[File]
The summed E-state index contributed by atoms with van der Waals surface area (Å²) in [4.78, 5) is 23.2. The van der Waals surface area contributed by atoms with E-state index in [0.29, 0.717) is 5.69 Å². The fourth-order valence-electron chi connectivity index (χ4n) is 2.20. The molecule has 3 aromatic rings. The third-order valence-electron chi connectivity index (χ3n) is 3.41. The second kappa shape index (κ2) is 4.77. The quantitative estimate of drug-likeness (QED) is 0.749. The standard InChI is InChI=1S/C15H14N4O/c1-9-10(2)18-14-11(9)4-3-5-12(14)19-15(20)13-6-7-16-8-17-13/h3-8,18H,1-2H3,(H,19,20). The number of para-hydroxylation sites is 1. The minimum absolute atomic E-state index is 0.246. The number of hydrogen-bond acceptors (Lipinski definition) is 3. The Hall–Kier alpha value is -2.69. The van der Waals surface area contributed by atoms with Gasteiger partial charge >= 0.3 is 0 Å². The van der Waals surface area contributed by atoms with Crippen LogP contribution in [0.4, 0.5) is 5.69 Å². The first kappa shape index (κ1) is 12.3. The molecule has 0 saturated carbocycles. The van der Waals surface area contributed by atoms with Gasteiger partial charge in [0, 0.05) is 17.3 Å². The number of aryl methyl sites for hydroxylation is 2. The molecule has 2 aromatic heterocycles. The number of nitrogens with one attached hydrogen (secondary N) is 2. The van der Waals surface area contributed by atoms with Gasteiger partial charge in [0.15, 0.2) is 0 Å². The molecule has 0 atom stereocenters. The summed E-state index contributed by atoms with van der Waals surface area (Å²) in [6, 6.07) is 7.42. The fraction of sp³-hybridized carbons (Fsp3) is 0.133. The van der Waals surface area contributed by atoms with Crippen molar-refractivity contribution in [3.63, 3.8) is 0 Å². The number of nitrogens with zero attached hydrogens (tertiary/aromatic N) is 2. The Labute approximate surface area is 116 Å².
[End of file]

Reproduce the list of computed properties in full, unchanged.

The summed E-state index contributed by atoms with van der Waals surface area (Å²) in [4.78, 5) is 23.2. The van der Waals surface area contributed by atoms with E-state index in [0.29, 0.717) is 5.69 Å². The fourth-order valence-electron chi connectivity index (χ4n) is 2.20. The molecule has 3 aromatic rings. The third-order valence-electron chi connectivity index (χ3n) is 3.41. The second kappa shape index (κ2) is 4.77. The quantitative estimate of drug-likeness (QED) is 0.749. The standard InChI is InChI=1S/C15H14N4O/c1-9-10(2)18-14-11(9)4-3-5-12(14)19-15(20)13-6-7-16-8-17-13/h3-8,18H,1-2H3,(H,19,20). The number of para-hydroxylation sites is 1. The minimum absolute atomic E-state index is 0.246. The number of hydrogen-bond acceptors (Lipinski definition) is 3. The Hall–Kier alpha value is -2.69. The van der Waals surface area contributed by atoms with Gasteiger partial charge >= 0.3 is 0 Å². The van der Waals surface area contributed by atoms with Crippen LogP contribution in [0.4, 0.5) is 5.69 Å². The first kappa shape index (κ1) is 12.3. The molecule has 0 saturated carbocycles. The van der Waals surface area contributed by atoms with Gasteiger partial charge in [0, 0.05) is 17.3 Å². The number of aryl methyl sites for hydroxylation is 2. The molecule has 2 aromatic heterocycles. The number of nitrogens with one attached hydrogen (secondary N) is 2. The van der Waals surface area contributed by atoms with Gasteiger partial charge in [0.15, 0.2) is 0 Å². The molecule has 0 atom stereocenters. The summed E-state index contributed by atoms with van der Waals surface area (Å²) in [6, 6.07) is 7.42. The fraction of sp³-hybridized carbons (Fsp3) is 0.133. The van der Waals surface area contributed by atoms with Crippen molar-refractivity contribution in [3.63, 3.8) is 0 Å². The number of nitrogens with zero attached hydrogens (tertiary/aromatic N) is 2. The Labute approximate surface area is 116 Å².